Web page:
Discussion in 'Tennis Tips/Instruction' started by julian, Nov 16, 2009.
a tip of the week
I thought there is only off and in balances.. didn't know abt the ideal balance
I found that view on hitting situations in the vid very odd to relate to balance??
At least in the way he used it.
No, I think the video is good - balance is the key to playing good tennis. Unfortunately, we're starting to develop a few more terms than the average player really needs to play effectively.
Keeping balanced or getting re-balance quickly is so important. The better balanced the more consistency, the more effective the shot and fewer injuries. To me, that what its all about.
Of course balance is key, but those shot situations he used did not require a loss of balance. All could have been hit from balance or not depending on how well you got there. No reason to assume balance would be off just because you are retreating in the court or any of the situations he used. In fact, this is a big part of what makes good players good; hitting from a balanced state, even when pushed.
While there may be a relationship to court position and balance to some extent, it is not reasonable to make such broacd assumptions that you will be off balance in certain situations; unless he is talking about balance of the court in relation to court position or something. After watching the vid again, I think he may be talking of overall balance of the whole situation, opposed to physical balance, but can't be sure.
just another load of hogwash from a wonnabe coach. why the hell would anybody want to confuse a student using the term 'balance' while he is really trying to describe offensive/neutral/defensive situations.
the term balance is a pretty broadly used one to begin with. Perhaps one could analyze these three situations in terms of the center of gravity with relation to the contact point, with "low balance" meaning the lowest amount of weight is transferred to the ball.
Hey Julian, long time no see. Hope everything is fine with you.
Sometimes we can just make things more complicated than it needs to be. This "ideal balance" should be thrown out the window.
During all strokes, your body will go through being off-balance and rebalancing to stay balanced. That is how our body works. When you walk and put out one leg, you need to get that leg down or you will fall over.
When hitting a tennis ball, a player simply needs to manage their balance with the goal being to hit more tennis balls while being in balance rathe than off balanced.
So, working on your conditioning, movement, and footwork is important to help you improve in this area.
A players atlehticism will help them hit balls when they are off balance and that needs to be trained as well! There is no way you can eliminate ever hitting a ball off balance. You will hit balls while you are off balance. You can be wrongfooted, put on the run, etc...which is why good tennis drills and conditioning is important. The goal here is to improve your tennis skills through your athleticism to be able to coordinate your body to hit a ball when you are off-balance. Of course, your goal in this is to reduce the number of off balance balls you hit through better recovery, shot selection, tactics, movement, ball recognition, etc....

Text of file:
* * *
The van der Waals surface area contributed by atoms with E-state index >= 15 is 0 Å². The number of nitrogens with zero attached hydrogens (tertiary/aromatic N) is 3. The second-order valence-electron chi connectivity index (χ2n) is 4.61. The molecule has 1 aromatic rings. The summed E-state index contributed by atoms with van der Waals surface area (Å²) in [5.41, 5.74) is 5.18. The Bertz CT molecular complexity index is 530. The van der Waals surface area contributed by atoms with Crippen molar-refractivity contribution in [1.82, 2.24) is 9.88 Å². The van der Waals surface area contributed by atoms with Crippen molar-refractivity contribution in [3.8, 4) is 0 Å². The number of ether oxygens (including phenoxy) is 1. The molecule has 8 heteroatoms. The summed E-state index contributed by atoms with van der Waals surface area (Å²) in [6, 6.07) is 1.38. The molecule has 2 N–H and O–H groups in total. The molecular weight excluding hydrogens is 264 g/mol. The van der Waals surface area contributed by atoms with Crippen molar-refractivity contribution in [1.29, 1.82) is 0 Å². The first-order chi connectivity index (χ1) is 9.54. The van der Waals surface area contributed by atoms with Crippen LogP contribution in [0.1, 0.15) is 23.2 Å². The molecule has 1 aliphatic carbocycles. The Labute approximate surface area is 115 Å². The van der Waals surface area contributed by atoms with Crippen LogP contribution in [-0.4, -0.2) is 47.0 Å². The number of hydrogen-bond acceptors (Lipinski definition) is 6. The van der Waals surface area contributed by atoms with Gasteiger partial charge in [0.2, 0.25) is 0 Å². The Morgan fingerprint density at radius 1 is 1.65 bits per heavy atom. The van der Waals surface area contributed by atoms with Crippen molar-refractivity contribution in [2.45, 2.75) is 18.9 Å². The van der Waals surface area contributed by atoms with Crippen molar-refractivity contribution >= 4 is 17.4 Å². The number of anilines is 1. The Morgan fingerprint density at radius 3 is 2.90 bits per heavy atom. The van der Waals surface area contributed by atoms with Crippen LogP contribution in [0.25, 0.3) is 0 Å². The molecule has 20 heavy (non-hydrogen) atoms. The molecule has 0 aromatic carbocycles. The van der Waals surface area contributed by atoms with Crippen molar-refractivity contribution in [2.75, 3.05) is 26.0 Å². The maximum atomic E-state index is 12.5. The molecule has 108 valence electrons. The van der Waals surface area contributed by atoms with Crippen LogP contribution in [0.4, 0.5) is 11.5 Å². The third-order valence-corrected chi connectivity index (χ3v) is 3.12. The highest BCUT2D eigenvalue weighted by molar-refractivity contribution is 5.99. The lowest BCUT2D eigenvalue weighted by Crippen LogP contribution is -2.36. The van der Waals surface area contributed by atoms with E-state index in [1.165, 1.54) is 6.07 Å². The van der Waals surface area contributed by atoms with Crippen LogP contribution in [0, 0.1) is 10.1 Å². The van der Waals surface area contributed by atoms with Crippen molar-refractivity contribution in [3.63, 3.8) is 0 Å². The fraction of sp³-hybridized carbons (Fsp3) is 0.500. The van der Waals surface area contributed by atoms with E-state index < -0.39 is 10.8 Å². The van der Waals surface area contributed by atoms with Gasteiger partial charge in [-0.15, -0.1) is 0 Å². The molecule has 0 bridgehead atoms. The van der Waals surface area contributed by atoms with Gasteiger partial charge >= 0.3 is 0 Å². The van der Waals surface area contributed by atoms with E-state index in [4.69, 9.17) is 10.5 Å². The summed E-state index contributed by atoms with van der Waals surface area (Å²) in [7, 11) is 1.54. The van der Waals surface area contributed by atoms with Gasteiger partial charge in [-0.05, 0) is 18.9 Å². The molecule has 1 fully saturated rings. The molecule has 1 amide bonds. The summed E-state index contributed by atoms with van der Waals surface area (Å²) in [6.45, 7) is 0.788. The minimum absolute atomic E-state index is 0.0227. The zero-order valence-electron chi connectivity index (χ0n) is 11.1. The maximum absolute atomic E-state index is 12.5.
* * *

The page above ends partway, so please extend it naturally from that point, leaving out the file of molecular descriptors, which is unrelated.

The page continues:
The more important aspect of this if how quickly can you get back into balance and turn the table on your opponent.
This idea that you are in ideal balance when you hit a winner? Well, I can hit a winner off balance as well if other things are happening. However, when I do hit a winner like the lady showed in the "ideal balance" sequence, it simply means I had good balance and momentum in my stroke. Energy went through the ball and I was in good balance to handle my followthrough and get my hips in the shot.
Keep it simple!
Your balance essentially determines what you should do with your shot, and what your opponent should do to you.
Federer is rarely off balance, so he can almost always hit a big shot. Also, since he is almost always balanced, he can quickly and effectively recover to get ready (or chase down) the next shot with remarkable quickness. Nadal is in the same boat, who probably boasts better balance than even Federer! A key reason you can rarely pull a drop shot off on these two (especially if you're overdoing it) is because to pull off a drop shot winner, you must catch the opponent off balance unless you hit a Godly one. If you can catch your opponent off balance and put the ball in the right spot, you can hit a rather sloppy shot and still pull out a winner. Match experience allows you to recognize these situations and take full advantage of them.
I'm in the same boat, though in retrospect there are times when I'm crushing the ball, and I always have "ideal balance", sitting there waiting a bit for the ball to come then unloading everything into the ball.
Well, we see it everyday where it seems some players total game is played off balance. They are either leaning, hitting on one foot, reaching. guessing, chasing the serve toss, and it goes on and on. Often, weight and age cause some of these problems. Good players float around the court with "relative" ease, making the game look almost effortless (think I'm going to regret saying this). Their efforts are more efficient and for the most part they are balanced - if not, as BB said, its the first order of business after the shot.
Well balanced approach ?
Well balanced approach
See a middle of
It provides a definition of balance
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